The last few months have been crazy. And even though it’s admittedly getting increasingly challenging to carve out time to post to the blog, I didn’t want to let this month go by without being present here. I want to say hello and check in with y’all, mark this intense, challenging and emotional moment, and share my feelings.
So WOW. What a month. Our office has been closed since mid-March and I am working from home. Because of my asthma, my mother’s COPD (and because I’m privileged enough to be able to), I have been very seriously quarantining. I’ve left my block less than a dozen times in the last four months. The isolation has been both difficult and, at times, nice. I have had a chance to spend so much time with Ida. We have been doing a lot of cooking. Our edible garden is bumping. We are very lucky that our business is mostly an online so we’re able to continue our work. And while it’s very different not meeting up with my team everyday at the studio, we are adjusting and learning to do things remotely. I’ve been feeling lucky that I have been able to keep my whole team on during this time. And also realizing that even though COVID 19 has been so incredibly devastating to so many people and communities around the world, it has also made me reevaluate aspects of my life that I never would have otherwise, and it feels as though the same might be happening for society at large. After the horrific murder of George Floyd, the Black Lives Matter movement has taken over the streets, hearts and minds of so many people across the whole world, raising hopes that systemic racism may be disrupted and overcome.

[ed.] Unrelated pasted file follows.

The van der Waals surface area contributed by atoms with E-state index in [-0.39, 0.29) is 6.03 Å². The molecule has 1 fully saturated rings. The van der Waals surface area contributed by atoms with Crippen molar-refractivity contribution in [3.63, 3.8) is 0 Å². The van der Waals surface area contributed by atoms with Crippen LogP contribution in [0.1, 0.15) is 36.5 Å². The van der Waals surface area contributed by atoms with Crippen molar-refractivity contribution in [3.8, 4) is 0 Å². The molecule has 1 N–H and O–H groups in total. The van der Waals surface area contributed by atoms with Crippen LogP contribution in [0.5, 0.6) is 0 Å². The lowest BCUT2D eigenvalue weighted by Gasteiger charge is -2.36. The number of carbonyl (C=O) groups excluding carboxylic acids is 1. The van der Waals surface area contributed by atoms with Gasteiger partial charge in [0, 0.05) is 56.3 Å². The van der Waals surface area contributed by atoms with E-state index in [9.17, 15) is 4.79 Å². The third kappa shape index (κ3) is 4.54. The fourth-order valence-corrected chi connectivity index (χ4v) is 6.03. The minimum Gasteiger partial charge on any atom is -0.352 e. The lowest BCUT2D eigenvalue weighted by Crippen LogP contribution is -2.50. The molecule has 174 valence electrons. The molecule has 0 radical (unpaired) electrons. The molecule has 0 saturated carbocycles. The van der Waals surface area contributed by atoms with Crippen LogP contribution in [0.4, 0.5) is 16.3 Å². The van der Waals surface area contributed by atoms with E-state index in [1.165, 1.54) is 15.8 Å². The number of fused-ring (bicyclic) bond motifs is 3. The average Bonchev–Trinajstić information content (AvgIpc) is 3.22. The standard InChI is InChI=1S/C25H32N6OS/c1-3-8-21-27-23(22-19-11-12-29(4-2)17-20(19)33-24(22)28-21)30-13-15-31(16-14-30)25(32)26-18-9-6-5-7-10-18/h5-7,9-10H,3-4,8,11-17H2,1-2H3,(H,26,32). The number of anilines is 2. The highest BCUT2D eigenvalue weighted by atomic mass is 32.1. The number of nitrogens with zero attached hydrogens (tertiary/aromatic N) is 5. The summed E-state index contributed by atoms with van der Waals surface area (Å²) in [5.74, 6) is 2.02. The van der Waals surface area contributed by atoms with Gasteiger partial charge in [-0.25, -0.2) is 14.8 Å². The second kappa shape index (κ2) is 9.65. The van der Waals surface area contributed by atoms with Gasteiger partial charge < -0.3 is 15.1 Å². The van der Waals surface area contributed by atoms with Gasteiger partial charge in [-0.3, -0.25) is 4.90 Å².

I didn’t go out to the protests in person here in Los Angeles, I decided I could do more good, with less risk, from here at home. But I had tears in my eyes seeing photos and videos. I was so moved to see so many people out in the streets ALL OVER THE WORLD — I felt overwhelmed by all the love and support. At Jungalow we were able to raise a good amount of money for the movement and will continue to do so in the future. I also am doubling down on my personal commitment to continue to mentor Black creatives coming up in the design industry, as well as continuing to push for diversity and representation in the industry as a whole as well as on campaigns, partnerships and events that I participate in. This really is an instance where every single one of us can make a difference.
There is still SO MUCH work to be done, but I am moved by the progress that we have made together this month. I am feeling hopeful at the idea and implementation of SYSTEMIC changes in this country. Reimagining, re-evaluating and re-examining the systems that we currently have in place that are broken, and making space for new ideas, new leadership and new systems based in love, care and inclusion instead of violence, incarceration and racism. Right now we have middle schools with police officers and no counselors. We have mentally ill folks on the streets who need care, not cops. We have crimes of poverty that should be met with assistance, not incarceration, and we have systemic violence and rampant racism against Black folks. This must end. We have a lot of work to do. This article is a good one if you’re interested in learning more about ways in which investing in community, not cops, can keep us all safer.
Here is a short list of folks who have been inspiring me with their activism, if you’re looking for a few good follows:
Resistance is NOT a one lane highway. Maybe your lane is protesting, maybe your lane is organizing, maybe your lane is counseling, maybe your lane is art activism, maybe your lane is surviving the day. Do NOT feel guilty for not occupying every lane. We need all of them.
In love, hope and solidarity,
Also, a big thank you to Beyoncé for the love.
(…I’ve been waiting my whole life to say that haha…)
Beyoncé has assembled a wonderful list of black-owned businesses. Click here to check them all out and support.